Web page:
The boom years for Nicaragua real estate started in the early 2000s and built towards a buying frenzy around 2007/2008 when the global financial crisis took hold. While prices rose significantly during this period, Nicaragua property was still significantly lower priced than some of its regional neighbors such as Costa Rica, Belize or Panama.
During the downturn, like many markets across the globe, things slowed down considerably. Some real estate projects stalled while others closed down completely. But now as we enter 2011 the real estate landscape has shifted once again, tourism numbers are on the rise once again (in 2010 Nicaragua broke the 1 million visitor mark for the first time) and the property market appears to be bouncing back.
But it’s still a very different investment climate than the boom years due to a change in the type of buyer looking at Nicaragua. We’ve distilled the changes into three key buyer characteristics:
- In the early 2000s the market was driven primarily by the “speculator” investor primarily interested in a financial return on their investment. But now the “lifestyle” investor is leading the way; individuals looking at Nicaragua as a second home or retirement destination. This has significant implications for the type of properties that are doing well. While speculator investors are all about positioning themselves in the “path of progress,” lifestyle investors are looking for amenities and services they can enjoy immediately.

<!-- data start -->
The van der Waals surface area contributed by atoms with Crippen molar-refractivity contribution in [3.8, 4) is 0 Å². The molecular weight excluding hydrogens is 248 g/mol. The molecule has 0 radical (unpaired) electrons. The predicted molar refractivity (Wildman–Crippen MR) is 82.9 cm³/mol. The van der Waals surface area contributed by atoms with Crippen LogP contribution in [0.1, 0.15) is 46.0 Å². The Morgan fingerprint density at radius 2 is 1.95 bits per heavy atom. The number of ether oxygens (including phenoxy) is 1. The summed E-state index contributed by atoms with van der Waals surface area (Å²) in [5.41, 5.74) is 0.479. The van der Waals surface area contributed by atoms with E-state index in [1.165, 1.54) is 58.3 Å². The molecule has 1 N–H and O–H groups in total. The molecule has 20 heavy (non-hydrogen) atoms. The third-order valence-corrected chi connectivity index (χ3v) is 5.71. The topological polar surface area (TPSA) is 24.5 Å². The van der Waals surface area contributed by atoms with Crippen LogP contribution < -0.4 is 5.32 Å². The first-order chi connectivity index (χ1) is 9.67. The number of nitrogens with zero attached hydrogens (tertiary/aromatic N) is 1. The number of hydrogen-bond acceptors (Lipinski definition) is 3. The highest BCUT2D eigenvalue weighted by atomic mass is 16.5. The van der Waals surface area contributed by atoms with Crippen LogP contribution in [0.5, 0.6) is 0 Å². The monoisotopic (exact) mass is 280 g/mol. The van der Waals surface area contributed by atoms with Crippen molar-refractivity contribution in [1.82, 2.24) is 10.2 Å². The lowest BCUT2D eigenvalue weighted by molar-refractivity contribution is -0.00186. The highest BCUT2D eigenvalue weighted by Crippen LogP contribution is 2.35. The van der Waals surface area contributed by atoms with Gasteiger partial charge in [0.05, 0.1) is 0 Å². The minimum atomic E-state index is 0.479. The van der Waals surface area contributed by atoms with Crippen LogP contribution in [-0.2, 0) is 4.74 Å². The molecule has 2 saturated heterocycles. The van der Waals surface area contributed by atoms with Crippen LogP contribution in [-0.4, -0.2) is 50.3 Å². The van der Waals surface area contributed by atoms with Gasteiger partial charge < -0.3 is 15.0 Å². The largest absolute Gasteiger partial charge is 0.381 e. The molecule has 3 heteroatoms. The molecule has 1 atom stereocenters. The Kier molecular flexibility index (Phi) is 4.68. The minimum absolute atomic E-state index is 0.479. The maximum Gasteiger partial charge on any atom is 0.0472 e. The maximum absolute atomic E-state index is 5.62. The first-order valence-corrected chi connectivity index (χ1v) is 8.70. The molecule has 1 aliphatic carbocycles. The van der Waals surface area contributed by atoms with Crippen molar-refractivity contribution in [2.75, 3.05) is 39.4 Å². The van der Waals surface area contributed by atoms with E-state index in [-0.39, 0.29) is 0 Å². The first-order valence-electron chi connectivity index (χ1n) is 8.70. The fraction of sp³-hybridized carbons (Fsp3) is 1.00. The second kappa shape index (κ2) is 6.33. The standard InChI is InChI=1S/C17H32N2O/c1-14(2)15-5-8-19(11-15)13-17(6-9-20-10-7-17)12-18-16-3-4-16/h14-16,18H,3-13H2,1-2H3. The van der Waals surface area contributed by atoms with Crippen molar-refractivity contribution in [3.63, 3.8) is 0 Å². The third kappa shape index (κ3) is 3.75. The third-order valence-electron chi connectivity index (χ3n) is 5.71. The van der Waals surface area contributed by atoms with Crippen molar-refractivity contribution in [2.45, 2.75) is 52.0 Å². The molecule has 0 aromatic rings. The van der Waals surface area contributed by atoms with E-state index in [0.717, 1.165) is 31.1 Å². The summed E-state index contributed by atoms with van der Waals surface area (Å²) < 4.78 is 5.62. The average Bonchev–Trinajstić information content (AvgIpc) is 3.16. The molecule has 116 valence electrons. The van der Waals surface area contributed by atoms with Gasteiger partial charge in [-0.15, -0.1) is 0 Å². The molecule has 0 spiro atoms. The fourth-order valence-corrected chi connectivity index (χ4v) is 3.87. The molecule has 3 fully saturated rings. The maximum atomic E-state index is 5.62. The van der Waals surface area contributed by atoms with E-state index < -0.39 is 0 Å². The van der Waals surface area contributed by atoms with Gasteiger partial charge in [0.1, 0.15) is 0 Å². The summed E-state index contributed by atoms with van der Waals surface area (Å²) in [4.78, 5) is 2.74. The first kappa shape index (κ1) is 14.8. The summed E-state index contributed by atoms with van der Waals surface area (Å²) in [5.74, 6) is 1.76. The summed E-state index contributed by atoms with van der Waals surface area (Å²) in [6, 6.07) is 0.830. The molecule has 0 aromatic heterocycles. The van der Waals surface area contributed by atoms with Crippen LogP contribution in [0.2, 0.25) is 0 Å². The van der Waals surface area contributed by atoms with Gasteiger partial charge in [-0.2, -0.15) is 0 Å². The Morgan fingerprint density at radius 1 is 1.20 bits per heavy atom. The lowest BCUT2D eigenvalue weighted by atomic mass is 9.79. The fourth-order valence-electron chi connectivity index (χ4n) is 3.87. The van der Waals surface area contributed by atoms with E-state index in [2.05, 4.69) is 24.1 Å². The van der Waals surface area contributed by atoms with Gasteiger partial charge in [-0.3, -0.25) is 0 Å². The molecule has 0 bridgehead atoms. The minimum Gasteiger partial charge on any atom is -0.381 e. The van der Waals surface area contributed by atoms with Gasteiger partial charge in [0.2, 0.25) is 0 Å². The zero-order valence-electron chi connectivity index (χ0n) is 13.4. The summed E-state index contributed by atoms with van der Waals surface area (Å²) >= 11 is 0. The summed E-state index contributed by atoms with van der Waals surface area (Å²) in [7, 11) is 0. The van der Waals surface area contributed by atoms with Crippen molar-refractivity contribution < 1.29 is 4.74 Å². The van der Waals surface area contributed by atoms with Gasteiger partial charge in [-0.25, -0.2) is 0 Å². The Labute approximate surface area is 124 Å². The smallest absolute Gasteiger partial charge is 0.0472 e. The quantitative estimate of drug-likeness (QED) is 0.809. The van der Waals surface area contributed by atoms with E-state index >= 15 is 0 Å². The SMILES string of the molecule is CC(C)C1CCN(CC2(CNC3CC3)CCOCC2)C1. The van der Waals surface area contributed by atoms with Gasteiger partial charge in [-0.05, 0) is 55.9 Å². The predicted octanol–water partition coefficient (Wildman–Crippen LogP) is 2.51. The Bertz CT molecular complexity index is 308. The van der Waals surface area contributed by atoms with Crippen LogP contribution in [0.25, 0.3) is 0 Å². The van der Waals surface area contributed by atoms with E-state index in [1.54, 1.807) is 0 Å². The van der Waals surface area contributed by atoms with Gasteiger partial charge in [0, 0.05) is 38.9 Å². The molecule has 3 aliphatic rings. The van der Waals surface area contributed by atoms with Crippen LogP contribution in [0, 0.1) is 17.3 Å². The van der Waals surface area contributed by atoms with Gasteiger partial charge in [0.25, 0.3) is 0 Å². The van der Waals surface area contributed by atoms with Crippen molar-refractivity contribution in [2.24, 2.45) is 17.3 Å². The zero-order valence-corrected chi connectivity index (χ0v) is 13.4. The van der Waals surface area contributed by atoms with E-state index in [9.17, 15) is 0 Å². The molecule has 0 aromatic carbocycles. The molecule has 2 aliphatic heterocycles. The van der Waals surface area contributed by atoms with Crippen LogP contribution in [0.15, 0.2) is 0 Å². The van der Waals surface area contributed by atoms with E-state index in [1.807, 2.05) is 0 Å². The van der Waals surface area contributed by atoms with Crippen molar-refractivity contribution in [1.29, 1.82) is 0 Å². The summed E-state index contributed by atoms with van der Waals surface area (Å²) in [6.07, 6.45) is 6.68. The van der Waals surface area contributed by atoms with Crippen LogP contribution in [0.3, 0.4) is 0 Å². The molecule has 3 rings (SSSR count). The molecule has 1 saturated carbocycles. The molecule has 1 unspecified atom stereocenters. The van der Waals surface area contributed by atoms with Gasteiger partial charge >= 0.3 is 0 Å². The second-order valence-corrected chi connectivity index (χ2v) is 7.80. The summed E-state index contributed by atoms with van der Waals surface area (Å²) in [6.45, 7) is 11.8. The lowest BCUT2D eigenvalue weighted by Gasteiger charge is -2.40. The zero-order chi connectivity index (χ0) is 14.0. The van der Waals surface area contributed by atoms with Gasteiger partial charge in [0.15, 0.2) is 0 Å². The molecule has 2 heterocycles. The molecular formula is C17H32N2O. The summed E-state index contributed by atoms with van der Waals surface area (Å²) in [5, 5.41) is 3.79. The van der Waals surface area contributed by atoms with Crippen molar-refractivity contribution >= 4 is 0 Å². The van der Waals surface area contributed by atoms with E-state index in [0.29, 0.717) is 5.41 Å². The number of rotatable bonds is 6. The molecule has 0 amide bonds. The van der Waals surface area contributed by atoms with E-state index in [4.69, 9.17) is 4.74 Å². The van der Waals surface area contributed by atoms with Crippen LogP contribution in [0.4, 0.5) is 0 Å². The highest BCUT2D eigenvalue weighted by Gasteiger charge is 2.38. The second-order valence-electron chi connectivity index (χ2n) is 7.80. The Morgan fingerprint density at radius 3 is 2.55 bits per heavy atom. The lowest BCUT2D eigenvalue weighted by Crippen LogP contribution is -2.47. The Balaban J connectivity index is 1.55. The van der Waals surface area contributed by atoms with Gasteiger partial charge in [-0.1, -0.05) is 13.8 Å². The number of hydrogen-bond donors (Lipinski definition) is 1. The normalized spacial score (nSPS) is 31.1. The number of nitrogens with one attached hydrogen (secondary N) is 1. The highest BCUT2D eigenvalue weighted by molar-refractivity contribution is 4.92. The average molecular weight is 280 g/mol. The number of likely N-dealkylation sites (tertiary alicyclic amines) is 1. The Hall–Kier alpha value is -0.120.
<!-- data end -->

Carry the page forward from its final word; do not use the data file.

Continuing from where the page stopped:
- The market for pre-construction and off-plan property continues to stagnate. Buyers have a lower risk tolerance than before and are more comfortably buying completed property they can see and touch rather than relying on a developer’s vision for the future.
- A larger proportion of buyers, many of whom are retirees or approaching retirement, are considering moving to Nicaragua to live. They are not only looking for good value real estate but a community they can become part of. Questions such as security, health care, cost of living, availability of products, attractions and entertainment are becoming more important.